It’s Friday January 10, 2014 and I am beginning to work on Mask #4. This will be my second effort at creating a female image. Perhaps my will to do so was not as strong as the will of the clay to come forth as a male, but #4 was decidedly not feminine right from its inception. Perhaps this also reflected my skill level at the time, or that many diverse images were floating through my consciousness, and that there was no great rush to prevent #4 from being born with whatever visage the clay offered up. I didn’t fight it, it seemed to have a life of it’s own. As it took shape it became quite apparent that this mask was not going to become the elusive “Asian Woman Red” that I had first sought when I was creating Mask #3 – Rinpoche.

One of the many mask images that I wanted to create can be loosely defined as “North and/or Central American indigenous male”. I had a general preconception of such a face as I was hoping to effect, and also spent a considerable amount of time researching and reviewing imagery which is now so plentiful online. It’s all there, and I eventually found myself drawn to Huron and Mayan faces.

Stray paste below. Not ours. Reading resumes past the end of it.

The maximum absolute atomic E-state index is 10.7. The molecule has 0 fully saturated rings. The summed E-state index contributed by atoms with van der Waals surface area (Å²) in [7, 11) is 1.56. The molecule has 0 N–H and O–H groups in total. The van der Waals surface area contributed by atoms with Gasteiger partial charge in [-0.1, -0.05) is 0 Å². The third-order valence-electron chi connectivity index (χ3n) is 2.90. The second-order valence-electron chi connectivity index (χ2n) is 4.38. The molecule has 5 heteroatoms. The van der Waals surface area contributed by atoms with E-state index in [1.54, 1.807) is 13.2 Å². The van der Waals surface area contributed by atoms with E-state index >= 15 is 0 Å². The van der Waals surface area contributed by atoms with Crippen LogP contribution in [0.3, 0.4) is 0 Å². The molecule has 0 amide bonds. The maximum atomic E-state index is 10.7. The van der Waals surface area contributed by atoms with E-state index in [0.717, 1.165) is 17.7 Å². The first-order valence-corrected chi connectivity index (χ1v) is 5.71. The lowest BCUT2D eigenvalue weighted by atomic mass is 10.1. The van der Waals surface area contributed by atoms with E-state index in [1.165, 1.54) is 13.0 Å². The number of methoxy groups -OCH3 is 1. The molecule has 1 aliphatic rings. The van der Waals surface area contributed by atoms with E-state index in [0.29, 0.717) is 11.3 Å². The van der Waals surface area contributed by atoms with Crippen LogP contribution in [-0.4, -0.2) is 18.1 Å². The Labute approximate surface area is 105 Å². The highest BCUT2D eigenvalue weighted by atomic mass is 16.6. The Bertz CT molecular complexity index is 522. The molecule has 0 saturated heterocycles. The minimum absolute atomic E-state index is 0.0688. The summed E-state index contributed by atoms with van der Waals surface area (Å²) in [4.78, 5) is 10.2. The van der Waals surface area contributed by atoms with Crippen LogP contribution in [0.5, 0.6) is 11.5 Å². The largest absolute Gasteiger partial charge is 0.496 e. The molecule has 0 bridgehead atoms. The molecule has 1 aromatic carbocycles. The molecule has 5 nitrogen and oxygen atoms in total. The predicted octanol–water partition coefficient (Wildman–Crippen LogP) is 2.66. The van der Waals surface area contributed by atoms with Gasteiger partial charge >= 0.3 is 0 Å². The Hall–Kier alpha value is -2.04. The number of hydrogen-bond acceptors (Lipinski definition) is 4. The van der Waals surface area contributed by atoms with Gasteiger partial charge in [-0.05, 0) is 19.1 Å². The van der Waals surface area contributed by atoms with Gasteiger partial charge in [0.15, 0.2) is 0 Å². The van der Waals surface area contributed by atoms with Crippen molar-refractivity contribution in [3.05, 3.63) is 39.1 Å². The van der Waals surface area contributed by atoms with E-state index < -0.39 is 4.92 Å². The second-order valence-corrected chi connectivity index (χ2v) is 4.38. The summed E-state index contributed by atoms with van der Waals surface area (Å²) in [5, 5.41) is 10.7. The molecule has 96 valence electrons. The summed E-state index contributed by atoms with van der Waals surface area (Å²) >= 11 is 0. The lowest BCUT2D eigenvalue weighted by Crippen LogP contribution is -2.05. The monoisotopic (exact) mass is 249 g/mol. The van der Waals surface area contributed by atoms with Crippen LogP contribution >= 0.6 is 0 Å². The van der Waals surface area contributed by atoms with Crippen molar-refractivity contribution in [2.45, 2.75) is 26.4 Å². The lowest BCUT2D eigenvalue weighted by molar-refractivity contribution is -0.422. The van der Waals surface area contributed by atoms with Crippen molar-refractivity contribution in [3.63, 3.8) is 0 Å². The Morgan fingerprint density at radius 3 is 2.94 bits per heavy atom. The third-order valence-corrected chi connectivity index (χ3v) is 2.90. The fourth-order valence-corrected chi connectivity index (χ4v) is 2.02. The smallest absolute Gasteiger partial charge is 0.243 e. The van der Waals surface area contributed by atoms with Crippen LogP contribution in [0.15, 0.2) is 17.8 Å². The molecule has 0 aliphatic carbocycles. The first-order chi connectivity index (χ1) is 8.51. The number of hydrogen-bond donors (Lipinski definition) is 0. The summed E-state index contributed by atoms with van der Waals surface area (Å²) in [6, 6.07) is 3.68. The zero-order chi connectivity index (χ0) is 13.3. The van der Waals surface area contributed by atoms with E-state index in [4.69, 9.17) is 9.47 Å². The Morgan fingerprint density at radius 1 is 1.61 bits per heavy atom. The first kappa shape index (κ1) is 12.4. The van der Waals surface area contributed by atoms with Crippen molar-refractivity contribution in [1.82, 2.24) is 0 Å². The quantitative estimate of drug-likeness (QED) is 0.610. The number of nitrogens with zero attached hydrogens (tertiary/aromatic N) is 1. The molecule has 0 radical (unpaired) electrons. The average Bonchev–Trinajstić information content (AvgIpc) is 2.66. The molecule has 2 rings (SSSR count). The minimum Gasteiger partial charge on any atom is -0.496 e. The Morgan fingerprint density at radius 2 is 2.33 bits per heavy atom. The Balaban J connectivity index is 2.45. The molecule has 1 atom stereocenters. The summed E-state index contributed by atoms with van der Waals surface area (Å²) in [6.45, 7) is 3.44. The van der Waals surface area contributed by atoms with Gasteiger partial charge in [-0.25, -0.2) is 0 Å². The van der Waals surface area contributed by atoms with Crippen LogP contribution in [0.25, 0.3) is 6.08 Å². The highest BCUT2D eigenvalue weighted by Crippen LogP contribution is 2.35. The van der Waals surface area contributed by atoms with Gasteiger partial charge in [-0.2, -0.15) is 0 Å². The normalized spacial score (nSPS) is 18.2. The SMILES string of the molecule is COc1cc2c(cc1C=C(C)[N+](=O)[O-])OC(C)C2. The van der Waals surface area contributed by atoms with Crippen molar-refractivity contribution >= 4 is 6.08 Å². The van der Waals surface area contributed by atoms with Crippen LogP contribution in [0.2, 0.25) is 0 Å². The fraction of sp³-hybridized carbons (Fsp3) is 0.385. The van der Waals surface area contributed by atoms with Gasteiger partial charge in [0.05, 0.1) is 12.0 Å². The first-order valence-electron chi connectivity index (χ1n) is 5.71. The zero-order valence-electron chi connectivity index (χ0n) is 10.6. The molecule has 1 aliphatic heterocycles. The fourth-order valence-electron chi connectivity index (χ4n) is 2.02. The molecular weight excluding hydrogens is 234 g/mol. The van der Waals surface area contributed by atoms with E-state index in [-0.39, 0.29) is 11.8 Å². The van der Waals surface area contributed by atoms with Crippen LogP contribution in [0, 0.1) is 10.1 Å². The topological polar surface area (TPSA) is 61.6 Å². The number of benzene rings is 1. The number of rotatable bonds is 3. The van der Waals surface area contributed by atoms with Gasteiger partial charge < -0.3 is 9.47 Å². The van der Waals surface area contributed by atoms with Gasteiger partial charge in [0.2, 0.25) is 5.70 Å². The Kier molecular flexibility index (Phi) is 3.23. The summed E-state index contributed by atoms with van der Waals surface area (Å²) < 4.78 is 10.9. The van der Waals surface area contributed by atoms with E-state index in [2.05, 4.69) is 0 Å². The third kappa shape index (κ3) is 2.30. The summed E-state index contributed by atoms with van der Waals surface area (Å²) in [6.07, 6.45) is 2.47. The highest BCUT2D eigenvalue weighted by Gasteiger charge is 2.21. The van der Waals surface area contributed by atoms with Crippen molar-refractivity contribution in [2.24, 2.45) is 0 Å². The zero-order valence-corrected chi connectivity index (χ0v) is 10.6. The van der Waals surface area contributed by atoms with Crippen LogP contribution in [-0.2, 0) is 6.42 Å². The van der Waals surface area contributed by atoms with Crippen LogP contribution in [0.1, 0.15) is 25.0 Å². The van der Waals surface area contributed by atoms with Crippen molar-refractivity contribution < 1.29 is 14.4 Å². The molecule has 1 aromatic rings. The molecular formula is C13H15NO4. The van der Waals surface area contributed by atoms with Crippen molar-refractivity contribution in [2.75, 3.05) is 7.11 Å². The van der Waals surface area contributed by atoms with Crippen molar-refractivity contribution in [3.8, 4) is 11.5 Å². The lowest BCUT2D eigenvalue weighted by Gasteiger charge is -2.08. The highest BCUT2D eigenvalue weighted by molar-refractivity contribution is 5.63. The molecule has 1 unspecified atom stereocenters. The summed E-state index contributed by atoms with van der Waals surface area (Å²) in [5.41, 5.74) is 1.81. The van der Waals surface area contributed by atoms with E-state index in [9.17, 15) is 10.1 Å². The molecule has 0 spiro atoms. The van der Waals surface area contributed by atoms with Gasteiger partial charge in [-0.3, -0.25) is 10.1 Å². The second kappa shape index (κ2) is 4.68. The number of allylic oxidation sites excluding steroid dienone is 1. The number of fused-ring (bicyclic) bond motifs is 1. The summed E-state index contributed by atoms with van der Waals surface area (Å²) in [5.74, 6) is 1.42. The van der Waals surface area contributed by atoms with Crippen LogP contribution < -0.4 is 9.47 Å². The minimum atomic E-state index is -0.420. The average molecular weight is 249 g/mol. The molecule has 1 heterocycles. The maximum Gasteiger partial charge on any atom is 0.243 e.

With a mind to glazing and coloration of the final “look”, I was drawn to the repeated use of red face paint that I found online – primarily the upper part of the face with additional details in either white or black. This usage doesn’t appear to cross the border into Mayan territory, where facial adornment has a completely different cultural style and meaning.

It wasn’t until after Mask #4 came out of the Kiln and was fired, glazed & painted that the Mayan name Chaac returned to me from deep memory. As one who had been exposed to global culture since childhood – by way of National Geographic magazine, the pre-Columbian Mesoamerican statue of a Chacmool had resided within me for some time and was now finding a way to enter my creative space as a name for one of my masks. Although the Chacmool, “symbolised slain warriors carrying offerings to the gods”, the name “Chaac” refers specifically the the Mayan rain deity, who:

“Like other Maya gods, Chaac is both one and manifold. Four Chaacs are based in the cardinal directions and wear the directional colors. In 16th-century Yucatán, the directional Chaac of the east was called Chac Xib Chaac ‘Red Man Chaac’,”…Here is the final outcome of Red Man Chaac with antlers, and adorned with one of my necklaces.

 

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